I have seen first hand what lower entrance standards and poorer quality programs produce, it's why my practice and several other practices locally only take students from two local programs (or nurses that we know personally/professionally). In those cases the students were so poorly prepared that too much of a burden fell on the preceptor to teach these students from the ground up, which to be frank, most practicing NPs don't have time to do in clinic. Personally my last attempt at a student from an online program (which, sadly in retrospect, I took because they offered to pay $2500/semester) didn't last the first day as the student arrived having never taken an advanced practice physical assessment course nor any knowledge how to conduct an H&P.

    You don't have to take my anecdotes, do your own research. There are plenty of posts here about failing the national board exams multiple times (which I suspect we would all agree is a bare minimum to practice safety), reach out to those posters and see what their incoming gpa and experience was and what program they went to.

  • 2
    BCgradnurse and shibaowner like this.

    Quote from juan de la cruz
    I'd have to agree with this. I've worked with various NP's of mixed stats in terms of RN experience, school attended, direct entry, etc. In the end, I feel that certain individuals have the knack, talent, intelligence, or whatever to succeed as NP's.
    Absolutely, the variability between individuals is much greater than that between programs and experience has been my experience.

  • 2
    shibaowner and BCgradnurse like this.

    Quote from Owlgal
    And then I think, "Holy crap, this person is, what, 25 years old with zero healthcare experience prior to NP school!" -- no wonder physicians are all up in arms about NPs.
    Because this time of the year interns definitely know exactly what to do right!

  • 7
    elkpark, LibraSunCNM, shibaowner, and 4 others like this.

    Quote from Owlgal
    I see a whole lot of hate for the online Nurse Practitioner programs. I'm wondering if anyone has any statistics regarding poor performance based on whether a NP went the traditional route versus online?

    Or are we assuming that they are lesser simply because they "must be" inferior?

    Personally, I don't think that anyone should be going through an NP program without at least 3-4 years of solid nursing experience. I'm far more concerned about a young NP straight out of school who has no real-world healthcare experience than I am about an experienced RN going the online route for their NP.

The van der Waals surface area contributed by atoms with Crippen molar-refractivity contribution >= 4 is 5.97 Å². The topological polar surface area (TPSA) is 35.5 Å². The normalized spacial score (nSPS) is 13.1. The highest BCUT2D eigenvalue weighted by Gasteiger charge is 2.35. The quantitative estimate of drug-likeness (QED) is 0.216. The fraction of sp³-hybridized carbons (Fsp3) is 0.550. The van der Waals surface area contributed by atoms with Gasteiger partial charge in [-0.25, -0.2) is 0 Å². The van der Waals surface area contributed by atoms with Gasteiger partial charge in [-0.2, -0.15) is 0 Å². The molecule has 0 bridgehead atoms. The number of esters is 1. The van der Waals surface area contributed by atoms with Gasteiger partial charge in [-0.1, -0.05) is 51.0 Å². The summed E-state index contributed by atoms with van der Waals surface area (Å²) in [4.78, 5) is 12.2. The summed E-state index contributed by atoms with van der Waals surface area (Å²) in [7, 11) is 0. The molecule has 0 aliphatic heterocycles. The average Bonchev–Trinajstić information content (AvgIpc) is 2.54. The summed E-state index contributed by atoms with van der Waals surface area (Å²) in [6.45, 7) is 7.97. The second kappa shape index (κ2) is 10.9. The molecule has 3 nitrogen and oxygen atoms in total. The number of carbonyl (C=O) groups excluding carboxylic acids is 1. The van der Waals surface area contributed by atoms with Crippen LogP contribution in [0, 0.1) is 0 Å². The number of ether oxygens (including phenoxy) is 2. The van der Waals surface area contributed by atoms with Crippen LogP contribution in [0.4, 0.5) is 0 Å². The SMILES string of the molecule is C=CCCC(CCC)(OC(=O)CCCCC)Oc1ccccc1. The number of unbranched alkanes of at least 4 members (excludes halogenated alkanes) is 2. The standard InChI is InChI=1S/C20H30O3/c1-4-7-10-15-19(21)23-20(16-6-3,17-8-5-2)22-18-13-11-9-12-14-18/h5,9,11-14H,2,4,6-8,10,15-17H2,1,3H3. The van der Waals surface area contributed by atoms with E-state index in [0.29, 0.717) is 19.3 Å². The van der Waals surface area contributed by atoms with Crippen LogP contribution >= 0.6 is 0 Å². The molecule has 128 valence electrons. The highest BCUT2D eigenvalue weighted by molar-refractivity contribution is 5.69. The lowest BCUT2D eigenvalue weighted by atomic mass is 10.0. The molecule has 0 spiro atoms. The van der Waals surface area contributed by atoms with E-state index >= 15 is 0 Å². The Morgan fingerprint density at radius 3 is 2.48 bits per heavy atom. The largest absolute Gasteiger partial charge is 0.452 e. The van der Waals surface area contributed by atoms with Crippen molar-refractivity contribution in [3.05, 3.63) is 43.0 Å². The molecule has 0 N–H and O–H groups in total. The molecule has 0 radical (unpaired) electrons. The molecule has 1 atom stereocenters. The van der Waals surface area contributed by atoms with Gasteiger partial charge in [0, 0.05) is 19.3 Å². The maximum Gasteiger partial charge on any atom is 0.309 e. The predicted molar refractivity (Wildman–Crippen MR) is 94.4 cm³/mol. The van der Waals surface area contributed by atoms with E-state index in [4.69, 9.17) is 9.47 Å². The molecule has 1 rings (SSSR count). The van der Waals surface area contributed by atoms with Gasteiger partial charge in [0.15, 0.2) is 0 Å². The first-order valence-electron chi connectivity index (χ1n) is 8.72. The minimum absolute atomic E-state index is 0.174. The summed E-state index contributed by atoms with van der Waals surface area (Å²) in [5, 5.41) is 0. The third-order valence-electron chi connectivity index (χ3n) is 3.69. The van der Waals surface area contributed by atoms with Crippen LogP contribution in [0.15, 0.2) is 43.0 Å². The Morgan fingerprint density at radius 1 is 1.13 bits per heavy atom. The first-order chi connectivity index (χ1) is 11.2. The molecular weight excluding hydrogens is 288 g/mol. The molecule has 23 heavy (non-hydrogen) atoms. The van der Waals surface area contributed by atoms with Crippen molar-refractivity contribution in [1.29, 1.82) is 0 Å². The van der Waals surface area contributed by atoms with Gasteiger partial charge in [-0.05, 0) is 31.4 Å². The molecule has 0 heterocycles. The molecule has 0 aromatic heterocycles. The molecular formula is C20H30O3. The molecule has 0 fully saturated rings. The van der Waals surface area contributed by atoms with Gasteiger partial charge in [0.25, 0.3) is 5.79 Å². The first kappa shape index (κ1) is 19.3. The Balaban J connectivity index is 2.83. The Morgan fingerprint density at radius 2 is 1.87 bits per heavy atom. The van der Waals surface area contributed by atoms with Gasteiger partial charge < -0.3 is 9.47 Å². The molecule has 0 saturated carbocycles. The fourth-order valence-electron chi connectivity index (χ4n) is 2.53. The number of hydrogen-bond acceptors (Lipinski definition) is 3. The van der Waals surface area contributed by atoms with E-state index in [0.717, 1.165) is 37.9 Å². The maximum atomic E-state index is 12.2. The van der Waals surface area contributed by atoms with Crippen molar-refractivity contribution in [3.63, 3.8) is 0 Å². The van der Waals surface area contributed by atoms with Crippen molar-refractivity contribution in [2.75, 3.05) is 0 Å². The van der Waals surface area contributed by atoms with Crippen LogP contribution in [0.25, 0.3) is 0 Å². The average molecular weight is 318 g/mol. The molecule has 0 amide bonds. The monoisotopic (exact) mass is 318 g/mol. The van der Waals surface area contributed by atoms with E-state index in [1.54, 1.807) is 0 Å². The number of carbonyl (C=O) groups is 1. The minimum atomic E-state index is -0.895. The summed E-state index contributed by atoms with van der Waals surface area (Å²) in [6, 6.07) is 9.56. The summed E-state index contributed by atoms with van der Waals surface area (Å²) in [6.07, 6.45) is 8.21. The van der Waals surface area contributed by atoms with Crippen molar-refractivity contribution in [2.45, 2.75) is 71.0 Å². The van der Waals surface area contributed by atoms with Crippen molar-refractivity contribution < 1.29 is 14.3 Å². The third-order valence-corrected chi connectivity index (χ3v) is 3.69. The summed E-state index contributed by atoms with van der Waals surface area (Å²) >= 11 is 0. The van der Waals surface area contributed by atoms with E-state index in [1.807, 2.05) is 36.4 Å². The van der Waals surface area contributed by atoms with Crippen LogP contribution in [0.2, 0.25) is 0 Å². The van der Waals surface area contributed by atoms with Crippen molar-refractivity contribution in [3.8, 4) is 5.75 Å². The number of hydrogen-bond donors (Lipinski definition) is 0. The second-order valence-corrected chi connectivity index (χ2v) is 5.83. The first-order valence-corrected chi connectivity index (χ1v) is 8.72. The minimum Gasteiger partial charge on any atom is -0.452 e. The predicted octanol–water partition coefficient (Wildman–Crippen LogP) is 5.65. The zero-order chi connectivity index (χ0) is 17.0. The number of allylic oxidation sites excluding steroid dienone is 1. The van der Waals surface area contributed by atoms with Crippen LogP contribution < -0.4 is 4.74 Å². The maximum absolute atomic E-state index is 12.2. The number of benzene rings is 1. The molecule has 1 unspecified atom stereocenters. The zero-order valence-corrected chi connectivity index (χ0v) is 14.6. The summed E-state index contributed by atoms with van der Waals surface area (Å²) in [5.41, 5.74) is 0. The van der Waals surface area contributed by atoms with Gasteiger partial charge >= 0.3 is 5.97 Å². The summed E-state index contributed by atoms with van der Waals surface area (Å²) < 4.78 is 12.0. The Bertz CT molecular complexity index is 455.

Thoughts?

    And to disclose, I am one of those online, for-profit school NP students that seem to draw all the negative attention. Of course, I've also been a nurse for about 14 years and have been in hospital administration for the last several years.
    I am more concerned about an experienced RN going through a crappy NP program than I am about a direct entry NP going through a quality NP program.

    The real point here is that online vs B&M is the wrong question, it is quality vs non-quality. There are some fantastic quality online and hybrid programs and there are some crappy ones. The same is true for B&M.

  • 1
    Dodongo likes this.

    Just continuing the dialogue here not trying to pin you personally to anything.

    Quote from elkpark
    I agree with you about your second point, but, to me, meh. The ones who didn't want to be identified said that it was because they were afraid of getting in trouble with their employers. I can see that as a concern.
    Honestly, I sincerely doubt any physician is going to get fired over voicing their opinion, it suspect this has much more to do with the fact most down want their colleagues to judge them for their opinion, especially given that many physicians rely pretty heavily on NP/PA as a revenue stream.

    Quote from elkpark
    "a highly qualified nurse who is trained to treat certain medical conditions ..." The author does refer to NPs as "highly qualified," and, yes, says that the NPs referred to studies that have shown similar outcomes -- but the author doesn't dispute the NP's statement about that, or, in my reading, suggest that there is a problem with the studies.
    This is the qualifier that I have a problem with. What "certain medical conditions" are NPs trained to treat? In comparison, are physicians then trained to treat all medical conditions? Just like physicians, NPs treat all medical conditions that lie within their scope and training.

    Quote from elkpark
    But, to each her or his own. I have no dog in this fight (perhaps that's why I don't find the article as slanted as some others do).
    We all have our bias for sure. It's interesting for me, as both male and a nurse, because I read in this article implicit bias in word choice from the author that reminds me of implicit bias in gender. Makes me consider my own word choice.

  • 2
    ICUman and elkpark like this.

    Just continuing the dialogue here not trying to pin you personally to anything.

    Quote from elkpark
    I agree with you about your second point, but, to me, meh. The ones who didn't want to be identified said that it was because they were afraid of getting in trouble with their employers. I can see that as a concern.
    Honestly, I sincerely doubt any physician is going to get fired over voicing their opinion, it suspect this has much more to do with the fact most down want their colleagues to judge them for their opinion, especially given that many physicians rely pretty heavily on NP/PA as a revenue stream.